February 8, 2011 at 4:16 PM
“When sliding up do you recommend keeping finger pressure on the way up or lighten up and run the finger along the string and apply the necessary pressure right before slightly sliding into the next higher note?”
Actually both of those and additionally with "feather-light" slides (pp to ppppp touch). The danger in the light slides is the player arriving on the pitch with the light touch and when adding weight onto the string the pitch sharpens due to increasing the string tension.
I do not like the "staple shift" in the most deliberate sense, where the player plays the note, lightens the finger—thereby going flat before shifting—then proceeds to slide to the pitch with the light touch and upon arriving on the pitch presses down the finger—thereby going sharp. This gives a grotesque distortion of pitch.
What I generally do is barely feel the fingerboard when sliding, and in the final approach the finger, via timing and pitch, sets into the note's location. The character and dynamic of a given passage necessitates a variety of touches for the left hand and the bow.
Watch the fingernail during the shift and maintain it's angles of approach to the string. The exception to this will be when changing balance, say from single notes to double-stops. For this, the forearm rotation and hand angles can require quite extreme modification—always maintain smoothness and fluidity of motion through the building of speed, i.e., slow-motion control sped up.
On the way down same pressure question but approaching the next (lower) note slightly under it and fine tuning up? (ex g string using 1st finger going from the e to the c to the a .) What do you suggest?
Though more difficult, shifts down are really the same moves in reverse—like a movie backwards. If one shifts down from E-1 on G to C-1 on G and actually drops below the pitch to tune it up this will distort accuracy in the very least and sound drunken in the worst case—which is how we can make a passage a bit that way, if we choose or a composer requests us to do so as with R. Strauss.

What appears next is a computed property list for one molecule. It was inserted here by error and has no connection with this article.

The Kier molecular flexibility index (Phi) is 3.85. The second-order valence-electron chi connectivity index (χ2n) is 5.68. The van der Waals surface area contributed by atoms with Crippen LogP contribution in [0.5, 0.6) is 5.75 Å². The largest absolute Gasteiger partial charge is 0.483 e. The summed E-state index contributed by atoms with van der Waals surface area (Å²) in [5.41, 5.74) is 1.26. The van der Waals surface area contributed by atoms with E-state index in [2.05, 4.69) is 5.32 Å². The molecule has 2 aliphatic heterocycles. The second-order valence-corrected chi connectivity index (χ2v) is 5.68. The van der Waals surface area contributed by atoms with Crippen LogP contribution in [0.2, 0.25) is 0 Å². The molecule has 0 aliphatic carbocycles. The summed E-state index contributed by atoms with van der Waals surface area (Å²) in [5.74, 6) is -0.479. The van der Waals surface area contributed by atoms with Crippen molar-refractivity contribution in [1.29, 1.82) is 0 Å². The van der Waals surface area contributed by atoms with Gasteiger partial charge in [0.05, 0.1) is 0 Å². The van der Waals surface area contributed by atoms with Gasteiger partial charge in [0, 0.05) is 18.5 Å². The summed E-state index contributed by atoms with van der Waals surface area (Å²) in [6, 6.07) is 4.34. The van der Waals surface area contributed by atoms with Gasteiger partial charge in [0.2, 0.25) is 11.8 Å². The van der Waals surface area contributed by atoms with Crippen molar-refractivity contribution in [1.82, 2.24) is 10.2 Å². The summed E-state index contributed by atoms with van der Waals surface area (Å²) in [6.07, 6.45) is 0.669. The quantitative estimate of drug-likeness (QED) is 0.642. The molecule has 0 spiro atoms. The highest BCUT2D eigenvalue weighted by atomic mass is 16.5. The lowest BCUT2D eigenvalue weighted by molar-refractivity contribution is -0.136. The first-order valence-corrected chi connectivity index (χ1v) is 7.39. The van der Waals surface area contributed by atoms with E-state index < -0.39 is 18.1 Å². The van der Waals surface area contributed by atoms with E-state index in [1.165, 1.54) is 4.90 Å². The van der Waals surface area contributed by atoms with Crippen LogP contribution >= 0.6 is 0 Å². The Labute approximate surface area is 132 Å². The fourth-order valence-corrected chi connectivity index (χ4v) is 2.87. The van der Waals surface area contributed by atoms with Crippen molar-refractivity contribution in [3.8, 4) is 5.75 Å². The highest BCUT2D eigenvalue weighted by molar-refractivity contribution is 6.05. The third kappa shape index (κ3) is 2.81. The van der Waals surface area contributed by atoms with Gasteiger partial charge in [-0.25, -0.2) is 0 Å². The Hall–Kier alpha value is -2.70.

Great intonation has a center to the pitch that is unmistakable—shifts are no different. It is as if the finger sinks into the center of the note like letting our head sink into a pillow and then it settles there, as opposed to bouncing back as if on a mattress spring.
1. Use a well shaped left hand and fingers, moving simultaneously from the arm.
2. Vary the speed of shifts, initially arriving to a longer note, i.e., 8th to quarter.
3. Hold/support the instrument with the left arm and hand.
4. Vary the weight of the finger(s).
5. Do not lead shifts with the wrist, whether ascending or descending. All parts—upper arm, forearm, hand and fingers—move simultaneously.
6. NEVER, NEVER hang on the strings and
7. NEVER, NEVER squeeze the chinrest and instrument like a vice.
The last two points are possibly the areas of greatest confusion and conflict. I have had wonderfully talented students come to me with so much tension and pain it would stop their playing. Alexander Technique and Feldenkranz methods can be of tremendous help.
Our instruments are incredibly light, hollow little boxes—sit or stand tall in the torso and move with grace, ease and agility at all times.
Here is a link to a past blog on shifting in the “GPS” series I did—
Hope this helps—
What do you mean by #6 "hanging on the strings"?
Good to be around, again:-)
What do you mean by #6 "hanging on the strings"?
I am referring to a player putting weight on the strings, fingerboard and neck of the instrument by “hanging on the strings,” as in hanging on a tree limb.
With or without a shoulder rest, there is a common danger to all of us if we allow the left hand and arm to apply weight in this way. It inhibits all movement and contributes terribly to fatigue and potentially dangerous neck, shoulder, jaw, back and arm pains. Additionally, it has the effect of trying to pry our head off the chin-rest like a bottle cap.